FOR PUBLICATION UNITED STATES COURT OF APPEALS FOR THE NINTH CIRCUIT CHERYL BARRER; WALTER BARRER, on behalf of themselves and those similarly situated, Plaintiffs-Appellants, CHASE BANK v. USA, N.A., Defendant-Appellee. No. 07-35414 D.C. No. CV-06-00415HA/HU OPINION Appeal from the United States District Court for the District of Oregon Ancer L. Haggerty, District Judge, Presiding Argued and Submitted December 11, 2008--Portland, Oregon Filed May 19, 2009 Before: Diarmuid F. O'Scannlain, Susan P. Graber, and Jay S. Bybee, Circuit Judges. Opinion by Judge O'Scannlain; Partial Concurrence and Partial Dissent by Judge Graber 5991 5994 BARRER v. CHASE BANK USA COUNSEL Michael D. Braun, Braun Law Group, P.C., Los Angeles, California, argued the cause for the appellants and filed the briefs. Matthew J. Zevin, Stanley, Mandel & Iola, LLP, San Diego, California, was also on the briefs. Nancy R. Thomas, Morrison & Foerster LLP, Los Angeles, California, argued the cause for the appellee and was on the brief. Robert S. Stern, Morrison & Foerster LLP, Los Angeles, California, filed the brief. Shirley M. Hufstedler, Morrison & Foerster LLP, Los Angeles, California, and Angela L. Padilla and Geoffrey Graber, Morrison & Foerster LLP, San Francisco, California, were also on the brief. OPINION O'SCANNLAIN, Circuit Judge: We must decide whether a credit card company violates the Truth in Lending Act when it fails to disclose potential risk factors that allow it to raise a cardholder's Annual Percentage Rate. I A Walter and Cheryl Barrer held a credit card account with Chase.1 The Barrers received and accepted the Cardmember According to Chase, the account was in Walter Barrer's name only; Cheryl Barrer was an "Authorized User," and therefore not legally responsible for the account. For simplicity's sake, we refer to the couple collectively as "the Barrers." 1 BARRER v. CHASE BANK USA 5995 Agreement ("the Agreement") governing their relationship at the relevant time in late 2004. In February 2005, Chase mailed to the Barrers a Change in Terms Notice ("the Notice"), which purported to amend the terms of the Agreement, in particular to increase the Annual Percentage Rate ("APR") significantly. It also allowed the Barrers to reject the amendments in writing by a certain date. They did not do so, and continued to use the credit card. Within two months, the new, higher, APR became effective. According to the Barrers' First Amended Complaint (which is the operative complaint), they enjoyed a preferred APR of 8.99% under the Agreement. In a section entitled "Finance Charges," the Agreement provided a mathematical formula for calculating preferred and non-preferred APRs and variable rates. In the event of default, the Agreement stated that Chase might increase the APR on the balance up to a stated default rate. The Agreement specified the following events of default: failure to pay at least a minimum payment by the due date; a credit card balance in excess of the credit limit on the account; failure to pay another creditor when required; the return, unpaid, of a payment to Chase by the customer's bank; or, should Chase close the account, the consumer's failure to pay the outstanding balance at the time Chase has appointed. Another section entirely, entitled "Changes to the Agreement," provided that Chase "can change this agreement at any time, . . . by adding, deleting, or modifying any provision. [The] right to add, delete, or modify provisions includes financial terms, such as APRs and fees." The next section, entitled "Credit Information," stated that Chase "may periodically review your credit history by obtaining information from credit bureaus and others." These sections appeared five and six pages, respectively, after the "Finance Charge" section. Around April 2005, the Barrers' noticed that their APR had "skyrocketed" from 8.99% to 24.24%, the latter a rate close to a non-preferred or default rate. None of the events of 5996 BARRER v. CHASE BANK USA default specified in the Agreement, however, had occurred. When the Barrers contacted Chase to find out why their APR had increased, Chase responded in a letter citing judgments it had made on the basis of information obtained from a consumer credit reporting agency. In particular, Chase wrote that: "outstanding credit loan(s) on revolving accounts . . . [were] too high" and there were "too many recently opened installment/revolving accounts." The Barrers do not dispute the facts underlying Chase's judgments. Despite the Barrers' surprise, the Notice they had received in February contained some indication of what would be forthcoming. Specifically, it disclosed that Chase would shortly increase the APR to 24.24%, a decision "based in whole or in part on the information obtained in a report from the consumer reporting agency." The Barrers paid the interest on the credit account at the new rate for three months before they were able to pay off the balance. Then they sued Chase in federal district court. B The Barrers filed a class action lawsuit on their own behalf and on behalf of all Chase credit card customers similarly harmed and similarly situated. The complaint asserted one cause of action under the Truth in Lending Act ("the Act"), 15 U.S.C. 1601 et seq., and Regulation Z, 12 C.F.R. 226, promulgated thereunder. The Barrers claim to have been the victims of a practice they now call "adverse action repricing," which apparently means "raising . . . a preferred rate to an essentially non-preferred rate based upon information in a customer's credit report." Though the Barrers do not claim that the practice itself is illegal, they do claim that it was illegal for Chase not to disclose it fully to them or to the other members of the putative class. BARRER v. CHASE BANK USA 5997 Chase moved to dismiss the Barrers' cause of action for failure to state a claim under the Act, or alternatively to compel arbitration in accordance with the terms of the Agreement's arbitration provision. The magistrate judge recommended in favor of Chase on both motions. Because the district court agreed that the Barrers' cause of action should be dismissed, and their case with it, it never reached the magistrate judge's recommendation regarding Chase's motion to compel arbitration, but simply entered judgment for Chase.2 The Barrers timely appeal. II [1] The Truth in Lending Act is designed "to assure a meaningful disclosure of credit terms so that the consumer will be able to compare more readily the various credit terms available to him and avoid the uninformed use of credit." 15 U.S.C. 1601(a). Rather than substantively regulate the terms creditors can offer or include in their financial products, the Act primarily requires disclosure. See Hauk v. J.P. Morgan Chase Bank USA, 552 F.3d 1114, 1120 (9th Cir. 2009). The Barrers' credit card is considered to be an "open end credit plan,"3 one of the products the Act regulates. Under the typical commercial arrangement, credit card holders pay a fee, called a finance charge, in order to draw on their credit account. The interest rate or rates used to compute the finance charge generate an APR, a number which is a typical, and therefore useful, comparative measure of the price of the In their briefs, the Barrers challenged the magistrate judge's conclusion regarding Chase's motion to compel arbitration out of an abundance of caution. Their counsel conceded at oral argument that the challenge was not ripe. 3 The Act defines an "open end credit plan" as "a plan under which the creditor reasonably contemplates repeated transactions, which prescribes the terms of such transactions, and which provides for a finance charge which may be computed from time to time on the outstanding unpaid balance." 15 U.S.C. 1602(i). 2 5998 BARRER v. CHASE BANK USA credit the company sells to the consumer. See 15 U.S.C. 1605(a) & 1606(a)(2). [2] In general, the Act regulates credit card disclosures at numerous points in the commercial arrangement between creditor and consumer: at the point of solicitation and application, at the point the consumer and the creditor consummate the deal, at each billing cycle, and at the point the parties renew their arrangement. Id. 1637(a)-(d). Specifically, creditors must disclose "[t]he conditions under which a finance charge may be imposed," "[t]he method of determining the amount of the finance charge," and, "[w]here one or more periodic rates may be used to compute the finance charge, each such rate . . . and the corresponding nominal annual percentage rate." Id. 1637(a)(1), (a)(3) & (a)(4). Subsection 1604(a) directs the Board of Governors of the Federal Reserve System ("the Board") to "prescribe regulations to carry out the purposes of" the Act. [3] Regulation Z, 12 C.F.R. 226, provides the precise regulations that the Barrers claim Chase violated. In general, these regulations establish two conditions a creditor must meet. "First, it must have disclosed all of the information required by the statute." Rossman v. Fleet Bank (R.I.) Nat'l Ass'n, 280 F.3d 384, 391 (3d Cir. 2002). That is, disclosures must be complete. "And second, [they] must have been true-- i.e., . . . accurate representation[s] of the legal obligations of the parties at [the] time [the agreement was made]." Id. [4] Section 226.6 lists the initial disclosures required of a creditor under a new credit agreement. The list includes "each periodic rate that may be used to compute the finance charge . . . and the corresponding annual percentage rate." 12 C.F.R. 226.6(a)(2). The Board has interpreted this regulation in a staff commentary,4 comment 11, which provides that "[i]f the "Unless demonstrably irrational, Federal Reserve Board staff opinions construing the Act or Regulation should be dispositive . . . ." Ford Motor Credit Co. v. Milhollin, 444 U.S. 555, 565 (1980). 4 BARRER v. CHASE BANK USA 5999 initial rate may increase upon the occurrence of one or more specific events, . . . the creditor must disclose the initial rate and the increased penalty rate that may apply" and "an explanation of the specific event or events that may result in the increased rate." 12 C.F.R. Pt. 226 Supp. I, par. 6(a)(2), cmt. 11. Even if the rate itself is indeterminate at the time of the initial disclosure, the creditor must still disclose the specific event or events leading to a rate increase. Id. As examples of a specific event, the comment lists "a late payment or an extension of credit that exceeds the credit limit." Id. [5] Just as section 226.6 states what must be disclosed, so section 226.5 describes how to disclose it. Among other things, creditors must make the required disclosures "clearly and conspicuously in writing." 12 C.F.R. 226.5(a)(1).5 And, again, any disclosures must "reflect the terms of the legal obligation between the parties." Id. 226.5(c). Creditors are not required to be clairvoyant, however, for "[i]f a disclosure becomes inaccurate because of an event that occurs after the creditor mails or delivers the disclosures, the resulting inaccuracy is not a violation of [Regulation Z]." Id. 226.5(e). The Board has also recognized that creditors may reserve the general right to change the credit agreement, as Chase did in this case. See 12 C.F.R. Pt. 226 Supp. I, par. 6(a)(2), cmt. 2 (recognizing the use of general reservation clause). Should the creditor make changes in these ways, it may have to disclose anew under 226.9(c). Id. Finally, although the text of the Act and regulations governs, we construe that text in favor of the cardholder by Subsection 226.5(a)(2) also requires that the finance charge and APR, "when required to be disclosed with a corresponding amount or percentage rate, shall be more conspicuous than any other required disclosure." This provision does not apply here, however, because we do not address the required disclosure of a specific APR. We therefore express no opinion on it, beyond clarifying its non-application to this case. 5 6000 BARRER v. CHASE BANK USA strictly enforcing its regulation against the creditor. Jackson v. Grant, 890 F.2d 118, 120 (9th Cir. 1989). III The Barrers argue that Chase consciously shielded its "adverse action repricing" program from its customers, deceiving them as to why their APRs might increase. To phrase it in the language of the Act, they allege that Chase failed to disclose completely under the Act why it would change the APRs of its cardholders, in violation of subsection 226.6(a)(2) of Regulation Z.6 The Barrers do not argue that either the Agreement or the Notice failed to disclose the APR, which their complaint puts at 8.99% under the Agreement and 24.24% under the Notice. Rather, they argue that Chase violated the Act by failing to disclose "(1) the existence of the [adverse action re-pricing] practice; (2) the credit factors that trigger an adverse action re-price of a customer's preferred APR; and (3) that information obtained from a consumer's credit report will be used for this purpose." Thus, the gravamen of the Barrers' complaint is that Chase did not disclose that if a cardholder's credit report revealed certain information, what Chase calls "risk factors," the APR might go up. A [6] Subsection 226.6(a)(2) states that "[t]he creditor shall disclose to the [cardholder] . . . each periodic rate that may be The complaint also claimed, in the alternative, that "to the extent Chase has issued subsequent disclosures that purported to increase Plaintiffs' and the Class' APR based on factors, events, or circumstances not reflected in the original [Agreement], . . . such disclosures violate [the Act] and Regulation Z in that they fail to accurately reflect the legal obligations of the parties." We do not reach this theory of liability, premised on allegedly inaccurate disclosure in the Notice in violation of 226.5(c), because we find the Barrers' first theory sufficiently states a claim. 6 BARRER v. CHASE BANK USA 6001 used to compute the finance charge . . . and the corresponding annual percentage rate." There is, again, no dispute that Chase disclosed the new APR after it had calculated it and before it went into effect. Comment 11, however, indicates that more is required. Most importantly, even if the creditor could not know what a potential increased rate would be when it made the original disclosures, "the creditor must provide an explanation of the specific event or events that may result in the increased rate." 12 C.F.R. Pt. 226 Supp. I, par. 6(a)(2) cmt. 11. According to the Barrers, the risk factors that Chase considered under its adverse action repricing program are "specific events that may result in the increased rate," and Chase had to disclose them. Chase counters that the risk factors are too general to fall under the meaning of "specific events." It points to the examples of events comment 11 provides: late payments and credit draws in excess of the credit limit. By contrast, Chase claims, the reasons the complaint alleges Chase raised APRs are more like judgment calls, assessments of a cardholder's risk as the credit history unfolds: outstanding credit loans on revolving accounts that were "too high"; "too many recently opened installment/revolving accounts"; debts on loan finance trades that were "too high"; or an average time accounts had been opened that was "too short." Chase contends that it needs flexibility to adjust the terms on which it offers credit according to such risk factors, but that it cannot possibly disclose every factor it might consider because the list is potentially infinite and constantly changes as market conditions change. We recognize that, as we noted above, neither the Act nor Regulation Z demands clairvoyance from creditors. The comments specifically contemplate general reservation clauses, and Regulation Z recognizes that subsequent events, specific or not, can render inaccurate a creditor's initial disclosures and require new ones. See 12 C.F.R. Pt. 226 Supp. I, par. 9(c), cmt. 1; 12 C.F.R. 226.5(e). But this does not dispose of the issue. At its core, the Barrers' complaint alleges not that 6002 BARRER v. CHASE BANK USA Chase adjusted APRs based on unknown future events that forced it to reprice the credit it offered. Rather, the Barrers specifically accuse Chase of having a pre-existing program, at the time of the Agreement, whereby it planned to raise their APR if certain risk factors appeared in their credit history. [7] But even if Chase did maintain such a program,7 the language of comment 11 would not require its disclosure. We agree with Chase that it must be able to adjust the price of credit according to how risky it is to lend to a given cardholder. Indeed, the risk of the cardholder--the likelihood he or she will fail to pay off credit balances--is a basic element in the price of credit. In this sense, "adverse action re-pricing" is simply a way of describing the normal way a credit card company prices its product. Not only will the facts that make a cardholder risky emerge over time, but their importance to Chase may vary as market conditions fluctuate. For example, just a few years ago creditors were much less wary than they appear to be today of cardholders and other loan recipients who carry high levels of debt. As a credit card company's liquidity decreases, it may suddenly decide to curb the cardholders to whom it had happily given the car keys only the previous year. These decisions do indeed reflect judgments that creditors make more than they do specific, triggering events which creditors know in advance "may result in [an] increased [APR]." 12 C.F.R. Pt. 226 Supp. I., par. 6(a)(2), cmt. 11. B [8] Comment 11, however, does not exhaust the requirements that Chase had to meet. Regulation Z also requires that creditors disclose any APR "that may be used to compute the finance charge," and that they do so "clearly and conspicuously." 12 C.F.R. 226.6(a)(2) & 226.5(a)(1) (emphasis added). Because we are at the Rule 12(b)(6) stage, we take this allegation as true. 7 BARRER v. CHASE BANK USA 6003 The point is not that Chase had to disclose every factor relevant to the APRs it imposed or that it reserved the right to change the agreement; neither the Act nor Regulation Z requires such disclosures. Moreover, we have recently rejected the notion that credit card companies must disclose more than what the laws actually require in order to avoid liability for some type of "bait-and-switch." See Hauk, 552 F.3d at 1122 ("We hold that a creditor's undisclosed intent to act inconsistent with its disclosures is irrelevant in determining the sufficiency of those disclosures under sections 226.5, 226.6, and 226.9 of Regulation Z."). Rather, the question is what disclosures Chase must have made in order to disclose clearly and conspicuously what Regulation Z does demand: namely, any APR "that may be used." 12 C.F.R. 226.6(a)(2) (emphasis added). 1 [9] We have yet to determine the meaning of the word "may" in subsection 226.6(a)(2), but one of our sister circuits has done so. In Rossman v. Fleet Bank, the Third Circuit rejected the argument that the word means "might ever be" at some future date, because Regulation Z explicitly contemplates that creditors will make changes to an agreement "that do not affect the accuracy of a previous disclosure." 280 F.3d at 392. (citing provisions of Regulation Z and the Act) (emphasis omitted). Instead, it held that "may" means "is permitted to" by the agreement at issue. Id. at 393. Rossman pointed to the Board's comment, albeit in reference to a different subsection of the regulation, that "[t]he disclosures should reflect the credit terms to which the parties are legally bound at the time of giving the disclosures." Id. at 391 (quoting 12 C.F.R. Pt. 226, Supp. I 5(c), cmt. 1) (emphasis added). In light of that observation, the Third Circuit concluded that "may" in this context connoted permission, not possibility. Id. at 393. [10] We are persuaded by this interpretation. Although our recent Hauk opinion disagreed with the reasoning of Rossman 6004 BARRER v. CHASE BANK USA in some respects, see Hauk, 552 F.3d at 1121-22, it confirmed that "our circuit has focused on subsection 226.5(c)'s requirement that disclosures `reflect the terms of the legal obligation between the parties,' " id. at 1121. Our interpretation of subsection 226.6(a)(2) is consistent with full disclosure of contractual terms. Creditors, including Chase, therefore violate subsection 226.6(a)(2) when they do not disclose in an agreement any APR that such agreement permits them to use. 2 Chase argues that the Agreement permitted it to change the Barrers' APR on the basis of risk factors that it discovered in their credit history, by virtue of the reservation of the right to change terms ("change-in-terms provision"). Furthermore, Chase contends that the disclosure of that contractual right, coupled with the disclosure that Chase would periodically review credit history, meets its disclosure obligation under subsection 226.6(a)(2). a [11] We are persuaded that Chase adequately disclosed the APRs that the Agreement permitted it to use simply by means of the change-in-terms provision. That provision reserved Chase's right to change APRs, among other terms, without any limitation on why Chase could make such a change. The provision thus disclosed that, by changing the Agreement, Chase could use any APR, a class of APRs that logically includes APRs adjusted on the basis of adverse credit information. Apart from the gloss of Comment 11, neither the Act nor Regulation Z require Chase to disclose the basis on which it would change or use APRs.8 Therefore the failure to dis8 The Barrers point to the language of subsection 226.6(a) requiring disclosure of "[t]he circumstances under which a finance charge will be imposed and an explanation of how it will be determined." But that phrase is immediately followed by the words, "as follows," and a list of specific requirements. Thus, only the items enumerated in the list must be disclosed. Disclosure of the basis for increases in a periodic rate (such as an APR) is not on that list. BARRER v. CHASE BANK USA 6005 close the reason for the change to the Barrers' APR--adverse credit information--and that Chase would look up their credit history to acquire that information does not undermine the adequacy of Chase's disclosure.9 Although we construe the Act liberally in favor of the consumer, see Jackson, 890 F.2d at 120, this does not protect against every sharp credit practice. We have emphasized that the Act "is only a disclosure statute and does not substantively regulate consumer credit but rather requires disclosure of certain terms and conditions of credit." Hauk, 552 F.3d at 1120 (internal quotation marks omitted). The Barrers might argue that a general change-in-terms provision is an inadequate disclosure of the terms of an agreement, because it fails to communicate the implications of those terms. Such a characterization, however, is neither natural nor compelled. We decline to adopt it because it amounts to a challenge to a substantive term in the agreement, namely the general change-in-terms provision, for such provisions would be effectively illegal if creditors had to specify the general circumstances under which they anticipated changing terms. Furthermore, we recently concluded that "a creditor's undisclosed intent to act inconsistent with its disclosures is irrelevant in determining the sufficiency of those disclosures under section[ ] . . . 226.6 [of Regulation Z]." Id. at 1122. If that is true, it would be odd to say that a creditor's undisclosed intent to pursue a particular a course of action consistent with its disclosures, though somewhat more specific than the general policy that was disclosed, was not only relevant to determining the sufficiency of those disclosures, but actually causes them to violate section 226.6. Finally, Judge Graber worries that our interpretation would open the door for creditors to adjust the terms of a credit agreement for such bizarre reasons as the color of the cardholder's hair. See Partial Dissent at 6008. We do not have such a freakish fact pattern before us, but we doubt that Regulation Z would permit a creditor to use a general change-in-terms provision to punish a cardholder on any whim whatsoever. Recall that Comment 11 requires the disclosure of the "specific event or events that may result in the increased rate." 12 C.F.R. Pt. 226 Supp. I, par. 6(a)(2) cmt. 11; see also supra, at 6000-02. Our conclusion that Comment 11 does not require the disclosure of risk-based pricing rests, in part, on the fact that pricing credit on the basis of cardholder risk is how credit card companies normally do business. Clearly, the same could not be said for pricing credit on the basis of hair color or any other peccadillo that might offend some over-punctilious creditor. 9 6006 BARRER v. CHASE BANK USA b [12] Even so, such disclosure must be clear and conspicuous. 12 C.F.R. 226.5(a)(1); 15 U.S.C. 1632(a). Neither the Act nor Regulation Z define clarity and conspicuousness in this context. The Staff Commentary explains only that "[t]he clear and conspicuous standard requires that disclosures be in a reasonably understandable form." 12 C.F.R. Pt. 226, Supp. I, par. 5(a)(1), cmt. 1. The same standard for clarity and conspicuousness also appears in other areas of commercial law, which matters because "[w]hen a federal statute leaves terms undefined or otherwise has a `gap,' we often borrow from state law in creating a federal common law rule." See Am. Gen. Fin., Inc. v. Basset (In re Bassett), 285 F.3d 882, 884-85 (9th Cir. 2002). Under the Uniform Commercial Code, a term is considered conspicuous when it is "so written, displayed, or presented that a reasonable person against which it is to operate ought to have noticed it." U.C.C. 1-201(b)(10). We borrowed from this definition in the context of the Bankruptcy Code, which also requires certain disclosures to be "clear and conspicuous" without defining that term, concluding that "conspicuousness ultimately turns on the likelihood that a reasonable person would actually see a term in an agreement." Bassett, 285 F.3d at 886. [13] Clear and conspicuous disclosures, therefore, are disclosures that a reasonable cardholder would notice and understand. No particular kind of formatting is magical, see Basset, 285 F.3d at 886, but, in this case, the document must have made it clear to a reasonable cardholder that Chase was permitted under the agreement to raise the APR not only for the events of default specified in the "Finance Terms" section, but for any reason at all. [14] Although "[w]e decide conspicuousness as a matter of law," Basset, 285 F.3d at 885, we need not promulgate here a code of conspicuousness. It is enough to observe that the change-in-terms provision appears on page 10-11 of the BARRER v. CHASE BANK USA 6007 Agreement, five dense pages after the disclosure of the APR. It is neither referenced in nor clearly related to the "Finance Terms" section. This provision, as part of the APRs allowed under the contract, is buried too deeply in the fine print for a reasonable cardholder to realize that, in addition to the specific grounds for increasing the APR listed in the "Finance Charges" section, Chase could raise the APR for other reasons. [15] Therefore, the Barrers have stated a claim because Chase cannot show that, as a matter of law, the Agreement made clear and conspicuous disclosure of the APRs that Chase was permitted to use. IV For the foregoing reasons, we reverse the district court's grant of Chase's motion to dismiss for failure to state a claim and remand for further proceedings. REVERSED and REMANDED. GRABER, Circuit Judge, concurring in part and dissenting in part: I concur in the opinion, with the exception of Parts III.A and III.B.2.a. To those portions of the opinion, I respectfully must dissent. Display (e.g., size and font of the print) and placement are not the only defects in the Chase Agreement. Rather, in the procedural posture of this case, I would conclude that the disclosures are not only unclear and inconspicuous, but also substantively insufficient under Regulation Z. 12 C.F.R. 226.6(a), 226.5(a)(1), 226.5(c). As the majority correctly observes, the Truth in Lending Act ("TILA") is designed "to assure a meaningful disclosure 6008 BARRER v. CHASE BANK USA of credit terms so that the consumer will be able to compare more readily the various credit terms available to him and avoid the uninformed use of credit." 15 U.S.C. 1601(a). But the majority's interpretation of Regulation Z's requirements allows Chase to circumvent that goal. The majority opinion concludes that Chase's reservation of the right to change the terms of the Agreement, standing alone, constitutes adequate disclosure of every possible Annual Percentage Rate ("APR") it may use, because it discloses that Chase has a right to change the terms of the Agreement at any time, without limitation. Maj. op. at 6004-05. In other words, Chase can raise the Barrers' APR for any reason, however bizarre or unexpected, without informing them that it intends to do so. For example, under the majority's opinion, Chase has adequately disclosed that it had a preexisting plan to raise the Barrers' APR to 50% if they dye their hair red. The majority opinion would allow that result simply because Chase included in the Agreement an unrestricted change-in-terms provision. Chase has little or no incentive to limit its own ability to change a customer's APR or to inform its customers of its plans. By failing to read Regulation Z in a manner that requires credit card companies to give meaningful information to customers, the majority effectively has let the fox guard the henhouse and has disregarded the purpose of TILA. I would hold instead, at the pleading stage, that Chase's disclosures were not necessarily substantively adequate as a matter of law. As the opinion notes, we must take as true the allegations of the complaint, because the case comes to us on a motion to dismiss under Federal Rule of Civil Procedure 12(b)(6). Maj. op. at 6002 n.7. Therefore, it is a given for purposes of our decision that Chase maintained a pre-existing program, at the time the Barrers entered into the Agreement, under which Chase planned to raise the Barrers' APR if certain specific risk factors appeared in their credit history: an unfavorable credit-to-debt ratio, a large number of lines of credit, or other adverse information. Those facts, which we BARRER v. CHASE BANK USA 6009 must deem true, required Chase to disclose--truthfully and conspicuously--that it maintained a pre-existing program under which it would raise the Barrers' APR if Chase learned of certain specific risk factors, including negative credit events that occurred before the extension of credit.1 It did not do so. Although the majority rests its conclusion about the substantive adequacy of the disclosure solely on the change-interms provision, maj. op. at 6004, I am uncertain that even a combination of the change-in-terms provision and the credit history monitoring term would suffice to meet Regulation Z's standards. Even if those two terms had appeared together, in large bold print, it is not clear to me that the combination would have informed the Barrers adequately that Chase could change their APR on the basis of particular types of adverse information in their credit history reports. That is, assuming that the Barrers read and understood each provision correctly, I doubt that they could be expected to put both terms together to reach the understanding that Chase and the majority deem obvious: that Chase could raise their APR based on information it receives from routine credit monitoring.2 In addition to ensuring fairness and allowing for comparison shopping, one reason to require disclosure is to permit The allegation that "Chase . . . uses [information from consumer credit reports] to deem customers in default, based on credit events that existed prior to the extension of credit," Complaint at 24, is particularly troubling because it suggests that Chase knew of negative credit events that would result in its raising the Barrers' APR, even before it extended credit to them at a lower rate. 2 The requirement that I am suggesting would not be onerous. Here is one illustration: "Chase may raise your interest rate if it learns, from reviewing consumer credit reports about you, that you have opened a large number of credit accounts, that you are carrying a large amount of debt, or that your credit history is less than fully satisfactory in any other way, even if the credit reports concern events that happened before you signed this Agreement." 1 6010 BARRER v. CHASE BANK USA consumers to conform their behavior to the information--for example, to refrain from dyeing their hair red or from opening additional credit card accounts, so as to avoid an increase in their APR. In my view, the content of the Chase Agreement is too vague and general to allow a reasonable, average consumer to understand the terms and adjust his or her behavior accordingly. Cf. Hauk v. JP Morgan Chase Bank USA, 552 F.3d 1114, 1119 (9th Cir. 2009) (holding that an explanation was adequate when it disclosed specifically that the APR may change "if any minimum payment on any loan or account" is not made by the payment due date). Chase's broad reservation of rights, without more, cannot fulfill that purpose. Of course, the evidence may demonstrate that there was no pre-existing program as alleged, in which case there was nothing to disclose. But we cannot make that assumption because we must deem the Barrers' allegations to be true. If there were such a program as alleged, its content would have to be disclosed both truthfully and conspicuously. I therefore dissent from Parts III.A and III.B.2.a.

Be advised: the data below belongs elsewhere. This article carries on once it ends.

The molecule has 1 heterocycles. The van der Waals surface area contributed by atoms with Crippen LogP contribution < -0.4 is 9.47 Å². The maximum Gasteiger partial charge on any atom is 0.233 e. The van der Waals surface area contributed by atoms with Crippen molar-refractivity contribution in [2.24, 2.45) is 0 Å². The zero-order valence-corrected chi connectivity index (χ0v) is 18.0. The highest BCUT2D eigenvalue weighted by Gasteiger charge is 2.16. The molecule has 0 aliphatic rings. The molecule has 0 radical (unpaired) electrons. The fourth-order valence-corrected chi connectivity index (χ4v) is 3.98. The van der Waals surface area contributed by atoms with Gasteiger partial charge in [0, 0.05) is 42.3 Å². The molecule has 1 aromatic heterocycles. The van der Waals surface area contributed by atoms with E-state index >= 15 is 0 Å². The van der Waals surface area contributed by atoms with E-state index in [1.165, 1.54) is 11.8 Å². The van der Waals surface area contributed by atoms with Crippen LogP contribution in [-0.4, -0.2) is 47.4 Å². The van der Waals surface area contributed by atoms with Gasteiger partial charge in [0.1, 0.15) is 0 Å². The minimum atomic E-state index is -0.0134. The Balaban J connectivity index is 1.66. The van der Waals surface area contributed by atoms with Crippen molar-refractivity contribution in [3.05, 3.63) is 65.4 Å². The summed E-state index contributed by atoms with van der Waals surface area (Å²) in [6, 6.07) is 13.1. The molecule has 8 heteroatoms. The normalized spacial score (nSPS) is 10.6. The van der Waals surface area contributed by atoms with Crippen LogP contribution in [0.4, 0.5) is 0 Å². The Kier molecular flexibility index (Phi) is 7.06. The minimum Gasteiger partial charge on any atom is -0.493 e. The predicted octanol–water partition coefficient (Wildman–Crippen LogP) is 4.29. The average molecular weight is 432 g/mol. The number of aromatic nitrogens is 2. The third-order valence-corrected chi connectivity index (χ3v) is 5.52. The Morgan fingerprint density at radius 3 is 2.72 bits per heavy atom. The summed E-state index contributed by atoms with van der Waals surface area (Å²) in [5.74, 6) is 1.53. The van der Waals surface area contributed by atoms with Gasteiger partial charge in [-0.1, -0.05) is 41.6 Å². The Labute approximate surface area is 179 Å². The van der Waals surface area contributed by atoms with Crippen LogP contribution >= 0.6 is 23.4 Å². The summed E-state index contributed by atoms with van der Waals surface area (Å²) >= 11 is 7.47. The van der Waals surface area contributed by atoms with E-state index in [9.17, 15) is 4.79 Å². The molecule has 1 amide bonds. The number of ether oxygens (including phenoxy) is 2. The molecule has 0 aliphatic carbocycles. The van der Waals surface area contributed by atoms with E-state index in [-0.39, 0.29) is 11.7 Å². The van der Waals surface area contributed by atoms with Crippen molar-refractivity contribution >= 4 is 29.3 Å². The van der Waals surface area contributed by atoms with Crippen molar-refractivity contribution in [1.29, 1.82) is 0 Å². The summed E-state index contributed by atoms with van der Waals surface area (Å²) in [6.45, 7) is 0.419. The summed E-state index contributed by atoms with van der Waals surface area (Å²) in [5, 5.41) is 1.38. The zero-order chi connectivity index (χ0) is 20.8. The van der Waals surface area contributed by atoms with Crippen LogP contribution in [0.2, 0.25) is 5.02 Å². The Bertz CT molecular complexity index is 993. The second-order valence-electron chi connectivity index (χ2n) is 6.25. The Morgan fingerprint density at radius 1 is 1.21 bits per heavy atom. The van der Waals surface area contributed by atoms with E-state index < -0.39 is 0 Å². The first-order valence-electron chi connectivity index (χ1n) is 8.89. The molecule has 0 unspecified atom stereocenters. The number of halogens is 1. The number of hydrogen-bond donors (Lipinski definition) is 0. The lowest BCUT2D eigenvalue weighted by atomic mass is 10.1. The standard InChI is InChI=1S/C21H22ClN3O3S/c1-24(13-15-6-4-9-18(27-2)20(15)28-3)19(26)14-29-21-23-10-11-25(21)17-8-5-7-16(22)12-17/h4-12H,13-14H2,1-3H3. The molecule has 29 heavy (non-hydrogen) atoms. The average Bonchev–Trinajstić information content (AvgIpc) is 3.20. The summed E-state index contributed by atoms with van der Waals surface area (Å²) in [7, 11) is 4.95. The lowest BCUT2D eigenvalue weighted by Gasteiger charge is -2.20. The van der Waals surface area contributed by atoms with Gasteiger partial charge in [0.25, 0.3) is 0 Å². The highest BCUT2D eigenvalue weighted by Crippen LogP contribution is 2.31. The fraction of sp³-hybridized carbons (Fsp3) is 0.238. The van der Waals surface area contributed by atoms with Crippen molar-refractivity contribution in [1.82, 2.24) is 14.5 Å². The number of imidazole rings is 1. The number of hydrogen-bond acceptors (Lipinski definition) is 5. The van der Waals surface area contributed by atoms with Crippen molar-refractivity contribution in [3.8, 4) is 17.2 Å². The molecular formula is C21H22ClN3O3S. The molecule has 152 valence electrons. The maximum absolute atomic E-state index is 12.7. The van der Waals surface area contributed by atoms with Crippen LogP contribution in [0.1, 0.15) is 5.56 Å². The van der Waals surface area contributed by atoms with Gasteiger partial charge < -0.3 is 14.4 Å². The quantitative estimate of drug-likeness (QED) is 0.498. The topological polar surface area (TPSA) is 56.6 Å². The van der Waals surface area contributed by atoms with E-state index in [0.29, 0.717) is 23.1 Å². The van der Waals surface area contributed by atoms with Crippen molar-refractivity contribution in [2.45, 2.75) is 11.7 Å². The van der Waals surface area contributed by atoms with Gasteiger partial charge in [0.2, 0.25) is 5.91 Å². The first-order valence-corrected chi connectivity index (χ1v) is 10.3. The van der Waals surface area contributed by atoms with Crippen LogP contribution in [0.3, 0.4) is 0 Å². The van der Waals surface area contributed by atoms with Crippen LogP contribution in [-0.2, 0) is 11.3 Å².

Disclaimer: Justia Dockets & Filings provides public litigation records from the federal appellate and district courts. These filings and docket sheets should not be considered findings of fact or liability, nor do they necessarily reflect the view of Justia.


Why Is My Information Online?